Marham Demonstration


I joined a coach party of demonstrators going to Marham air base from Hampstead. Thought it was the right thing to do but recall that I was probably the only one that I met on the outing that did not believe it would actually achieve anything.

When I reached the wire fence surrounding the air field, like everyone else I attempted to climb over it, but was firmly pushed back by a member of the armed services. As a pacifist, there didn't seem to me to be much point in doing anything else. As I was wearing a very visible, light coloured raincoat, BBC TV news film cameras at the time homed in on my brief and rather inadequate attempt to climb over the fence. Later that day I observed the police rough-handling one of the more vociferous but peaceful deomonstrators.

Air Force View
An alternative view of the demonstration appears here. In anticipation of this link disappearing, I quote from it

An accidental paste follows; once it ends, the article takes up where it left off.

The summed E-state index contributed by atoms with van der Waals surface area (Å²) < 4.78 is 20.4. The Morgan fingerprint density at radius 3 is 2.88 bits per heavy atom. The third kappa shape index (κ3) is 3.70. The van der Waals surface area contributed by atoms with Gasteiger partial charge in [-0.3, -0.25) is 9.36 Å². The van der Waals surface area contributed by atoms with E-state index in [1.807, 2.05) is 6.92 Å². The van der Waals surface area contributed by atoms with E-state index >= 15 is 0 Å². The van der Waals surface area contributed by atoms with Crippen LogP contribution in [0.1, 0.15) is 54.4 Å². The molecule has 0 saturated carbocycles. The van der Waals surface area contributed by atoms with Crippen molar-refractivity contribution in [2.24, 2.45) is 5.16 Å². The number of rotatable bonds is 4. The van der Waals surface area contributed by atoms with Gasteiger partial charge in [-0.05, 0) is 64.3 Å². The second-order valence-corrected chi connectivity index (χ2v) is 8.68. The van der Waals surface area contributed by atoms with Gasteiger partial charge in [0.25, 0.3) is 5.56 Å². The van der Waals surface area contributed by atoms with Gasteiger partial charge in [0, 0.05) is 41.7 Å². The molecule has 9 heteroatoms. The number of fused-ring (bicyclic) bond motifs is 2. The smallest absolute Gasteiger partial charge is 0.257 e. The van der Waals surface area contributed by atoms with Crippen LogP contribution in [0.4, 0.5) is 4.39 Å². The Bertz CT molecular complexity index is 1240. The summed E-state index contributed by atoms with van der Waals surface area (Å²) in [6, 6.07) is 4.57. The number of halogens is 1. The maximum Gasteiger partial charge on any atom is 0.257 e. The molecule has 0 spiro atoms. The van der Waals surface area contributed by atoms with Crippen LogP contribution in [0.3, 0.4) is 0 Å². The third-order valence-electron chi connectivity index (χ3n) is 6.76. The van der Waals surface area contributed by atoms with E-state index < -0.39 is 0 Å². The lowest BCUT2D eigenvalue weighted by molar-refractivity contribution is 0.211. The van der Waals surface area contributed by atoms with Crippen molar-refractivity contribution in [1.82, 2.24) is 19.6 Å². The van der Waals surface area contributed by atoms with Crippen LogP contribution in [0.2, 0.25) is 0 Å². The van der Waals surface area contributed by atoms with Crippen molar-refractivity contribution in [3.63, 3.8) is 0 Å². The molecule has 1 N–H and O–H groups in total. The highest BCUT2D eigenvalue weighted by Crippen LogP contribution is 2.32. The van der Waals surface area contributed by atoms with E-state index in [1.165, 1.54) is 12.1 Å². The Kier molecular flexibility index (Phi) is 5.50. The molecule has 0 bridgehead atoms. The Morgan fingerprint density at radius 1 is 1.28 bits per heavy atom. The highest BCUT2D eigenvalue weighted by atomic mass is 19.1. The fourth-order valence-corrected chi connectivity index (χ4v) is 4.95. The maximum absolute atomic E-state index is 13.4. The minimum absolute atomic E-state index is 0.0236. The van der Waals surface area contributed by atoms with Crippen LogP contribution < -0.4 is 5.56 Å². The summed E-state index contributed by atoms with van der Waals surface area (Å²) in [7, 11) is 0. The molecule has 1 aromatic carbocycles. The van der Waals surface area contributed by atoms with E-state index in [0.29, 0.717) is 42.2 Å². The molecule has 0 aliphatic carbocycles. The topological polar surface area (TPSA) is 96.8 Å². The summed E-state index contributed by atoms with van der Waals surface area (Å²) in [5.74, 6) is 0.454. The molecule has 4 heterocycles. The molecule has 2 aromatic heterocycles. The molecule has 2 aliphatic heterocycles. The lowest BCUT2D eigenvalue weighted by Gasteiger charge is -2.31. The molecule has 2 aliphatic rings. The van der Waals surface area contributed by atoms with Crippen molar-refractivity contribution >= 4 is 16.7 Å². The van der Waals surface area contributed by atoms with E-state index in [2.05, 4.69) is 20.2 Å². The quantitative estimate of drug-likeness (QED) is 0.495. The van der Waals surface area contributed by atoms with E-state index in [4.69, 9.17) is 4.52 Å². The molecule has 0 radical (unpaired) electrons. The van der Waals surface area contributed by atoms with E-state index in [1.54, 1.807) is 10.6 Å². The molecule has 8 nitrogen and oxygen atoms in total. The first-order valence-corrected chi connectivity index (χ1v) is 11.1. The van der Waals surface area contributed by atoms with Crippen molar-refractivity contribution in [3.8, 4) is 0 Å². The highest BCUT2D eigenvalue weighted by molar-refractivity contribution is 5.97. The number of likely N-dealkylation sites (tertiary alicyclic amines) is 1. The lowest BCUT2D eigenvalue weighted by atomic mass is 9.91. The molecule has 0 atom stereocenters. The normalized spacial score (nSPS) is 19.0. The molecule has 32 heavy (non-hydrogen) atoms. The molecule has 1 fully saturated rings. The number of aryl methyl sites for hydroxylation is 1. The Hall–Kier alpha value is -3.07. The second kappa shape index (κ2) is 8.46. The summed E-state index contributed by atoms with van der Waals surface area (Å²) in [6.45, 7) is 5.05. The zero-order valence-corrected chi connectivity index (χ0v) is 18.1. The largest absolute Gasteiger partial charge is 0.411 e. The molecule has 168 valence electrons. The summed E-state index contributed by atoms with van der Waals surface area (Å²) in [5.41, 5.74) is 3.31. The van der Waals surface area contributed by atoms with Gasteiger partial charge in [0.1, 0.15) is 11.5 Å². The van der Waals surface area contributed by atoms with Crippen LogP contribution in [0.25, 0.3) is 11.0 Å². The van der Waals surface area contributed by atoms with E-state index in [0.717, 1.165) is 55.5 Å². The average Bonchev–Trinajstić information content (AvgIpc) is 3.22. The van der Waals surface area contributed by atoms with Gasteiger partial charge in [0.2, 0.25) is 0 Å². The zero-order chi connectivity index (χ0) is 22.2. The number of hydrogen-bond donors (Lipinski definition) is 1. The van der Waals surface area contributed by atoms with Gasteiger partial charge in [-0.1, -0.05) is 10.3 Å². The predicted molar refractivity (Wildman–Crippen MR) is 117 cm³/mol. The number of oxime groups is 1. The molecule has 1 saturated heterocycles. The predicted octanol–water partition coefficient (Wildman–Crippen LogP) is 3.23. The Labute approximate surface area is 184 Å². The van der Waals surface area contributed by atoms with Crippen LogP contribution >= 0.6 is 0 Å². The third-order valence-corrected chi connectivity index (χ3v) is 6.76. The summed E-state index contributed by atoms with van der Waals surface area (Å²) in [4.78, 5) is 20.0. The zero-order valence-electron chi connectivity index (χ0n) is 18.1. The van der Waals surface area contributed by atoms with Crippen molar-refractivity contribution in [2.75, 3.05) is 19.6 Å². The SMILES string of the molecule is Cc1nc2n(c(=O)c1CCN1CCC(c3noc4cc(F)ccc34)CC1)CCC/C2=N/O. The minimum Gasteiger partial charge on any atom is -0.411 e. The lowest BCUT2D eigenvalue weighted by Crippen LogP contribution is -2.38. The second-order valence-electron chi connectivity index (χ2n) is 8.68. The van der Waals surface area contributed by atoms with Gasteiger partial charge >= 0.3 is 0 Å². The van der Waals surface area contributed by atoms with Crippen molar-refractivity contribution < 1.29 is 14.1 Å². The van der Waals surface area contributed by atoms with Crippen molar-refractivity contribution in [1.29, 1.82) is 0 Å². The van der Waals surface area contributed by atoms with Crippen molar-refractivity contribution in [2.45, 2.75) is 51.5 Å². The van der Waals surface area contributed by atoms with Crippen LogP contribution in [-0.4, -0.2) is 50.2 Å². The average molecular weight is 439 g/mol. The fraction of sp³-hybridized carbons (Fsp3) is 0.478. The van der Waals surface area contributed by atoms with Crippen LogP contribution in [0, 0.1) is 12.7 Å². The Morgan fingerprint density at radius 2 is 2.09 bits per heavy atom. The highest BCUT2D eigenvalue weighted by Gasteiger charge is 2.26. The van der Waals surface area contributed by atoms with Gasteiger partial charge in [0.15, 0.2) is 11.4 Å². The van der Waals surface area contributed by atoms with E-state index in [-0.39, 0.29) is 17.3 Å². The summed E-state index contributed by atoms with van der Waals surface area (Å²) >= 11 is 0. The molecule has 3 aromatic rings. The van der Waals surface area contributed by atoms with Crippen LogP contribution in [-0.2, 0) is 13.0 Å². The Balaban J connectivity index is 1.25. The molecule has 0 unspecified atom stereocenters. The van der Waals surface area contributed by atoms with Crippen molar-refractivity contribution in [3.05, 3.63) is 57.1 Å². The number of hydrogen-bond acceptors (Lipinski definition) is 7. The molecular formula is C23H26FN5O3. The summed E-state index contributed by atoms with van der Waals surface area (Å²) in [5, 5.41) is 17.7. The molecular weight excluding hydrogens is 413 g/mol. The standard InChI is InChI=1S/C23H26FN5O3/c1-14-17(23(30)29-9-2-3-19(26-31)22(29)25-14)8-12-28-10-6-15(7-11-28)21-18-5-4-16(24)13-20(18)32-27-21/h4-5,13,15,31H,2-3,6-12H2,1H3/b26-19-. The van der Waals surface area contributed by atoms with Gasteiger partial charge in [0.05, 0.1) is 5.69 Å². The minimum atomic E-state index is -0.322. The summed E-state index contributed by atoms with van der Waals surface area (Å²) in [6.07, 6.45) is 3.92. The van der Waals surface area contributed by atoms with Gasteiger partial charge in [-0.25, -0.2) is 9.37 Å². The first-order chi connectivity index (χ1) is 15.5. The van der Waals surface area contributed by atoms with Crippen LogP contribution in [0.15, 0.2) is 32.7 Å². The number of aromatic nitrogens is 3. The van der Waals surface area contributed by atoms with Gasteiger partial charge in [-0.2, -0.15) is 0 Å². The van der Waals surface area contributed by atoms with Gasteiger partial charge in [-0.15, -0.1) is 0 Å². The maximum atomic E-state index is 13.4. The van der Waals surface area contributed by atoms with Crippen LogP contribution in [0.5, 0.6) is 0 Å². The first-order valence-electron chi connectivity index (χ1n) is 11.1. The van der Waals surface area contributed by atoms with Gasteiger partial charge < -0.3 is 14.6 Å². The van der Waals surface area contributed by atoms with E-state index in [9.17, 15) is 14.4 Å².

"In the summer of 1963 the Ban the Bomb campaigners decided to protest at Marham by attempting too take over the airfield and perhaps get to the aircraft. There were only a few hundred of them at the most and Marham is a very big airfield so their aim was a bit ambitious to say the least. They also had to face airman who had had their weekend leave stopped to guard the airfield so we were not too kindly disposed towards them. 49 squadron dispersal was just at the back of the officers' married quarters and so very accessible from the road. It was obvious we would be somewhat in the front line of the protest. We were told that they should be prevented from coming onto the airfield if possible but kept away from buildings and aircraft at all costs. We were also told that protesters should not be handled roughly as there may be cameras recording our actions and we did not want a public out-cry. We had our own thoughts about what we should do but saw the reason behind the order. In due course they turned up, shouted slogans, chanted songs and gave us some mild abuse. After some time they decided to invade the airfield by climbing over the wire fence. We successfully pushed them back without too much trouble. Female protesters found that they could get over the fence fairly easily but had great difficulty in getting back again. The male protesters made the mistake of giving us a bit of a rough time and running for the aircraft. This was seen by the rugby players as a wonderful chance for some practice and several protesters were brought down with tackles that would have done credit to Twickenham. Our last line of defence was the station police and doghandlers, they seemed a little disappointed that we were too successful as I think they also wanted to give their dogs a bit of exercise. ... One of Michael Redgrave's daughters was said to have been arrested protesting somewhere in our area ... Roy Lavis"